Roosevelt Island, United States, North America
 
 
Year1969latitude: 40° 45'
longitude: -73° 56'
Period
Initiator(s)
Planning organizationNew York State Urban Development Corporation
Nationality initiator(s)
Designer(s) / Architect(s)Philip Johnson
John Burgee
Design organization
Inhabitants
Target population18,000
Town website
Town related linkshttp://en.wikipedia.org/wiki/Roosevelt_Island
Literature- * Hugh Mields, 'Federally Assisted New Communities. New Dimensions in Urban Development', Washington 1973

type of New Town: > scale of autonomy
New-Town-in-Town
Satellite
New Town
Company Town
> client
Private Corporation
Public Corporation
> policy
Capital
Decentralization
Industrialization
Resettlement
Economic
 
It was named Manning's Island after captain John Manning between 1666 and 1686, Blackwell's Island between 1686 and 1921, and Welfare Island between 1921 and 1973. In 1973, the island was renamed again in anticipation of the building of a major United States Presidential Memorial to President Franklin Delano Roosevelt.

Though small, Roosevelt Island has a distinguished architectural history. It has several architecturally significant buildings, and has been the site of numerous important unbuilt architectural competitions and proposals.
The island's masterplan, adopted by the New York State Urban Development Corporation in 1969, was developed by the firm of Philip Johnson and John Burgee. The plan divided the island into three residential communities. The plan is noteworthy because it forbade the use of automobiles on the island. It was intended that residents would park their cars at a large garage and use public transportation to circulate. Another innovation was the plan's development of a 'mini-school system' in which classrooms for the island's public intermediate school were distributed among all the residential developments, in a campus-like fashion (as opposed to being centralized in one large building).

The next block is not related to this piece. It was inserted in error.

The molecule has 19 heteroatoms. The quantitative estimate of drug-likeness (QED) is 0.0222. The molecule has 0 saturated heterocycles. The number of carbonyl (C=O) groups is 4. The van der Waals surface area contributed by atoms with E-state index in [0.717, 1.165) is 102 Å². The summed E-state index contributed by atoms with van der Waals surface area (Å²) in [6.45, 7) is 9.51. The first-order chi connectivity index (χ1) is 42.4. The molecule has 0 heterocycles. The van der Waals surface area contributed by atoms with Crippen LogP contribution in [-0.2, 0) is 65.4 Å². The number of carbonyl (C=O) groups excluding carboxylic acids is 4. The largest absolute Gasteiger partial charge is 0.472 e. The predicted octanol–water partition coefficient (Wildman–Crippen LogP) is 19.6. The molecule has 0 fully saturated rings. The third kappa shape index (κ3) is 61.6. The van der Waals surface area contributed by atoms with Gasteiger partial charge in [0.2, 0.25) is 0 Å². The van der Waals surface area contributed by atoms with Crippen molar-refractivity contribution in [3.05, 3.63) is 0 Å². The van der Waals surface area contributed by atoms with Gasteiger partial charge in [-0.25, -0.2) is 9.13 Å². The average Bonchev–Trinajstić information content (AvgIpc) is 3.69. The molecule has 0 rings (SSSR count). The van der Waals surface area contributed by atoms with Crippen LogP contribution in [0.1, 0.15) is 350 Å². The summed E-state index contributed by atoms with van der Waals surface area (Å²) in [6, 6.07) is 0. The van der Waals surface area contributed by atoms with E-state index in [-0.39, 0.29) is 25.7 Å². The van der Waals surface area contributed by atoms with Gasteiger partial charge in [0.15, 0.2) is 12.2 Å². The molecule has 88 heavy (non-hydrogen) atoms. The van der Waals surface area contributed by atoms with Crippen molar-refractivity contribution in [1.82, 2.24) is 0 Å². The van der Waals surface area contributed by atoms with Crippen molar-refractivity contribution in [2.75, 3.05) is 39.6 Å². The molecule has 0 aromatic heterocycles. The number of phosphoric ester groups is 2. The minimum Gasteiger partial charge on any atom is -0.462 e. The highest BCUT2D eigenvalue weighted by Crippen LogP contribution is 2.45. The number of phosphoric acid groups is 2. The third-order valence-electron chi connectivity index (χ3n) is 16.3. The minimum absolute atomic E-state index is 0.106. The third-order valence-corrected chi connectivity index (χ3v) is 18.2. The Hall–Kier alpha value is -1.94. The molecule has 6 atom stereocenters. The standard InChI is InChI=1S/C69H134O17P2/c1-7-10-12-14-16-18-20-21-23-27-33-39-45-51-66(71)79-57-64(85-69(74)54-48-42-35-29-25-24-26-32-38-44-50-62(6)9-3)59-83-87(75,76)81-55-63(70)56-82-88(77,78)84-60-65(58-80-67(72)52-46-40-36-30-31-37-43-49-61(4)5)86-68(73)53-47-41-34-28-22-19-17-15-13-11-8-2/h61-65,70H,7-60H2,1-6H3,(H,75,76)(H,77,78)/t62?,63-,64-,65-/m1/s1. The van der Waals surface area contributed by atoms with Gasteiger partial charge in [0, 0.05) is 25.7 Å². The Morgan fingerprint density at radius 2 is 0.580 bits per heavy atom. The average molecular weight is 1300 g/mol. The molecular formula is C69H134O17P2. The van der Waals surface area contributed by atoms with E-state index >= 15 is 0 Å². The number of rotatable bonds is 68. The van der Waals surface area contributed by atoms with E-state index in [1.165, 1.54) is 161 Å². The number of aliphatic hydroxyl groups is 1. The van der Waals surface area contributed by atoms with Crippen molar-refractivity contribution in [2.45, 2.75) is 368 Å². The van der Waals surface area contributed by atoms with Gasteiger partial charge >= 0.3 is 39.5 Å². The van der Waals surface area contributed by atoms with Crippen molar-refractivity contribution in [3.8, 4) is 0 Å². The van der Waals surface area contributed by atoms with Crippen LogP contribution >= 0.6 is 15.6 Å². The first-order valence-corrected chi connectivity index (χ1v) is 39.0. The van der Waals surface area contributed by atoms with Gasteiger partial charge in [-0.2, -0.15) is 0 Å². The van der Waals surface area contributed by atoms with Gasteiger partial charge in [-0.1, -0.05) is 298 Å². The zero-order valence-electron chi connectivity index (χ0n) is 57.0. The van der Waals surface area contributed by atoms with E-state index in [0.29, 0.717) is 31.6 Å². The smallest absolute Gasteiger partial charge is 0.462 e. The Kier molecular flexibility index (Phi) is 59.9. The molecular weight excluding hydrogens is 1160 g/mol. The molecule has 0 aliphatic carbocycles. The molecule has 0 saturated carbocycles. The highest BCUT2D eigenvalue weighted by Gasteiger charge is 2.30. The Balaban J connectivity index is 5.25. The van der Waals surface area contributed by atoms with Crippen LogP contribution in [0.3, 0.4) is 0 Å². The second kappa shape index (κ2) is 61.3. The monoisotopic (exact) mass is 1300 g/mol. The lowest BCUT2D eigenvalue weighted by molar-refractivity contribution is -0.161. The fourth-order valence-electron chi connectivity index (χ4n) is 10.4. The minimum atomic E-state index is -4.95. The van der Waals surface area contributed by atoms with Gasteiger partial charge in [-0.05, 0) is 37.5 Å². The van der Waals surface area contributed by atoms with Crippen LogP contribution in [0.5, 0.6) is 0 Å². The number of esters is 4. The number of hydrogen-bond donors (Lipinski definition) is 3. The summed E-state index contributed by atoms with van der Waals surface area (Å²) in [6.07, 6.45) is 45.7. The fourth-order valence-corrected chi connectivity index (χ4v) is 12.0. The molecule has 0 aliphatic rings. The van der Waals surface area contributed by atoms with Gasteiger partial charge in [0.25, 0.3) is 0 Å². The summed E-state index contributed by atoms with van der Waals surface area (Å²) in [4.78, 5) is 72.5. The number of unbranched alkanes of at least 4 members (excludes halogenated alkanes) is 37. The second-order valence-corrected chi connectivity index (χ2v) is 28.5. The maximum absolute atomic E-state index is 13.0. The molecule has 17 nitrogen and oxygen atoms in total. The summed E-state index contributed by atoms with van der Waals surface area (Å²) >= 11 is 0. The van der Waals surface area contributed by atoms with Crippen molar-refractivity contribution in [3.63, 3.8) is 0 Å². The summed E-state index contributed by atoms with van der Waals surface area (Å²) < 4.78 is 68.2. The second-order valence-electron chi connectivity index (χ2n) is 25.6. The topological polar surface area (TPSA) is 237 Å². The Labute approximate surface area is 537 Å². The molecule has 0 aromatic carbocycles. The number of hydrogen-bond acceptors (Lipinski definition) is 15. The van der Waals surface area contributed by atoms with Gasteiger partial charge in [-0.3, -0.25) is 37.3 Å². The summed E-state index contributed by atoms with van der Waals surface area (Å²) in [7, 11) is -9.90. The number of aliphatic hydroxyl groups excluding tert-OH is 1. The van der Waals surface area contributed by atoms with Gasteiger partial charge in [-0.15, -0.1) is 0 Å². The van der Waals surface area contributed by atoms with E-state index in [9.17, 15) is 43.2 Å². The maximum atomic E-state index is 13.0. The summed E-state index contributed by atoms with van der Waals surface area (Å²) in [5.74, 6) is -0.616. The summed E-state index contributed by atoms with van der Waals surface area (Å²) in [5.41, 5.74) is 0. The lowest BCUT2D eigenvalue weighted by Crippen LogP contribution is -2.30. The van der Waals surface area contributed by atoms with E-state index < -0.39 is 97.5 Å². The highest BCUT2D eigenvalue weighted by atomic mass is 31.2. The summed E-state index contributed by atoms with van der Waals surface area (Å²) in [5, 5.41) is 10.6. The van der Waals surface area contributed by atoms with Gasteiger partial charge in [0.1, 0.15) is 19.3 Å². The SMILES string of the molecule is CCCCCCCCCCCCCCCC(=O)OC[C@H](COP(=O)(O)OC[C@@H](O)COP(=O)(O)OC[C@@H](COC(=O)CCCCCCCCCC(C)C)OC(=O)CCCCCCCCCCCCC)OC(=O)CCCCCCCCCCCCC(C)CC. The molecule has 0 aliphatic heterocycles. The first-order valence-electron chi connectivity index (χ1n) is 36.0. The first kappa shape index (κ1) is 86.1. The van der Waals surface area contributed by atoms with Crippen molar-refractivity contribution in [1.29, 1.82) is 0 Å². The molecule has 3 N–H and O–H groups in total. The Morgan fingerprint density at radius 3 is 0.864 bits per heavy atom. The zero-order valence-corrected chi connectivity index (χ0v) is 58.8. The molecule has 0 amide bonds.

The first phase of Roosevelt Island's development was called 'Northtown.' It consists of four housing complexes: Eastwood, Island House, Rivercross, and Westwood. Rivercross is a Mitchell-Lama co-op, while the rest of the buildings in Northtown are rentals. Eastwood, the largest apartment complex on the island, and Westwood were designed by noted architect Josep Lluis Sert, then dean of Harvard Graduate School of Design. Eastwood, along with Peabody Terrace (in Cambridge, MA), is a prime example of Sert's investigations into high-rise multiple-dwelling residential buildings. It achieves a remarkable level of efficiency by triple-loading corridors with duplex apartment units, such that elevators and public corrdiors are only needed every three floors. Island House and Rivercross were designed by Philip Johnson. The two developments were noteworthy for their use of pre-fabricated cladding systems.
Subsequent phases of the Island's development have been less innovative, architecturally. Northtown Phase II was developed by the Starrett Corporation and was designed by the firm Gruzen Samton in a pseudo-historical post-modern style. It was completed in 1989, over a decade after Northtown. Southtown, also designed by Gruzen Samton, is the third phase of the island's development. It was not started until 1998, and is still in the process of development.
In addition to Louis Kahn's Roosevelt Memorial, the island has also been the site of numerous other architectural speculations. Rem Koolhaas and the Office of Metropolitan Architecture proposed two projects for the Island in his book 'Delirious New York': the Welfare Island Hotel and the Roosevelt Island Redevelopment Proposal (both in 1975-76). That proposal was Koolhaas's entry into a competition held for the development of Northtown Phase II. Other entrants included Peter Eisenman, Robert A. M. Stern, and Oswald Mathias Ungers.
In 2006, ENYA (Emerging New York Architects) made the Island's abandoned southern end the subject of one of its annual competitions.

source: http://en.wikipedia.org/wiki/Roosevelt_Island

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